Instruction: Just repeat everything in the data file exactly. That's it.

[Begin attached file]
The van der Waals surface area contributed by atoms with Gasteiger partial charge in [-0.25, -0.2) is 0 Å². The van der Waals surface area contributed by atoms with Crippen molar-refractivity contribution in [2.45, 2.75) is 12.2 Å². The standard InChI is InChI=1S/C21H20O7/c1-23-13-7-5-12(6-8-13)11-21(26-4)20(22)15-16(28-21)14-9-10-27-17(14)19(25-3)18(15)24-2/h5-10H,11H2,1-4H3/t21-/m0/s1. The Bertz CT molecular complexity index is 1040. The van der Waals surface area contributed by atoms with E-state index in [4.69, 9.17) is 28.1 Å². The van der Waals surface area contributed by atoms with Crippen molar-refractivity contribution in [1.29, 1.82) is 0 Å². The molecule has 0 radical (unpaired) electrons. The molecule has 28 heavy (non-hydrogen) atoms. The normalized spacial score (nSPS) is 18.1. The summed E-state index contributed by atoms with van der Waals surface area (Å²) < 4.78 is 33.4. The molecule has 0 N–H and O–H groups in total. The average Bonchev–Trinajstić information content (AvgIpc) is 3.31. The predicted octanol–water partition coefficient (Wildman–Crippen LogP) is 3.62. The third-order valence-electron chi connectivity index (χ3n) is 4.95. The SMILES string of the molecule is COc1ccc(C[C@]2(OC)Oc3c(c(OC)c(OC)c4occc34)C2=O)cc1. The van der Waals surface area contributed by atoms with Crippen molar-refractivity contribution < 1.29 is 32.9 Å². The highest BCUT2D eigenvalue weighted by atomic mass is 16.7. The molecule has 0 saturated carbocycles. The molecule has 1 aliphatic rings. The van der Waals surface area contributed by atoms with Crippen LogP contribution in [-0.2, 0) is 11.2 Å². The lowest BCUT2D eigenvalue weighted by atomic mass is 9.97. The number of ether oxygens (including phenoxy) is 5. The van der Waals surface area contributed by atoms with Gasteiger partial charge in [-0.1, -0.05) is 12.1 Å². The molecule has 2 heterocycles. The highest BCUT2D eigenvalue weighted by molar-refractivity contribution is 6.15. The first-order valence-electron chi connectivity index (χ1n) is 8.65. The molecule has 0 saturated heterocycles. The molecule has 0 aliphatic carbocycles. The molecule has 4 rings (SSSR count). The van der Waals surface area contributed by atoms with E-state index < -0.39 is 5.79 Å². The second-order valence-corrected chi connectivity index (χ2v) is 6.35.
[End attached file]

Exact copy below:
The van der Waals surface area contributed by atoms with Gasteiger partial charge in [-0.25, -0.2) is 0 Å². The van der Waals surface area contributed by atoms with Crippen molar-refractivity contribution in [2.45, 2.75) is 12.2 Å². The standard InChI is InChI=1S/C21H20O7/c1-23-13-7-5-12(6-8-13)11-21(26-4)20(22)15-16(28-21)14-9-10-27-17(14)19(25-3)18(15)24-2/h5-10H,11H2,1-4H3/t21-/m0/s1. The Bertz CT molecular complexity index is 1040. The van der Waals surface area contributed by atoms with E-state index in [4.69, 9.17) is 28.1 Å². The van der Waals surface area contributed by atoms with Crippen molar-refractivity contribution in [1.29, 1.82) is 0 Å². The molecule has 0 radical (unpaired) electrons. The molecule has 28 heavy (non-hydrogen) atoms. The normalized spacial score (nSPS) is 18.1. The summed E-state index contributed by atoms with van der Waals surface area (Å²) < 4.78 is 33.4. The molecule has 0 N–H and O–H groups in total. The average Bonchev–Trinajstić information content (AvgIpc) is 3.31. The predicted octanol–water partition coefficient (Wildman–Crippen LogP) is 3.62. The third-order valence-electron chi connectivity index (χ3n) is 4.95. The SMILES string of the molecule is COc1ccc(C[C@]2(OC)Oc3c(c(OC)c(OC)c4occc34)C2=O)cc1. The van der Waals surface area contributed by atoms with Crippen molar-refractivity contribution < 1.29 is 32.9 Å². The highest BCUT2D eigenvalue weighted by atomic mass is 16.7. The molecule has 0 saturated carbocycles. The molecule has 1 aliphatic rings. The van der Waals surface area contributed by atoms with Crippen LogP contribution in [-0.2, 0) is 11.2 Å². The lowest BCUT2D eigenvalue weighted by atomic mass is 9.97. The number of ether oxygens (including phenoxy) is 5. The van der Waals surface area contributed by atoms with Gasteiger partial charge in [-0.1, -0.05) is 12.1 Å². The molecule has 2 heterocycles. The highest BCUT2D eigenvalue weighted by molar-refractivity contribution is 6.15. The first-order valence-electron chi connectivity index (χ1n) is 8.65. The molecule has 0 saturated heterocycles. The molecule has 0 aliphatic carbocycles. The molecule has 4 rings (SSSR count). The van der Waals surface area contributed by atoms with E-state index < -0.39 is 5.79 Å². The second-order valence-corrected chi connectivity index (χ2v) is 6.35.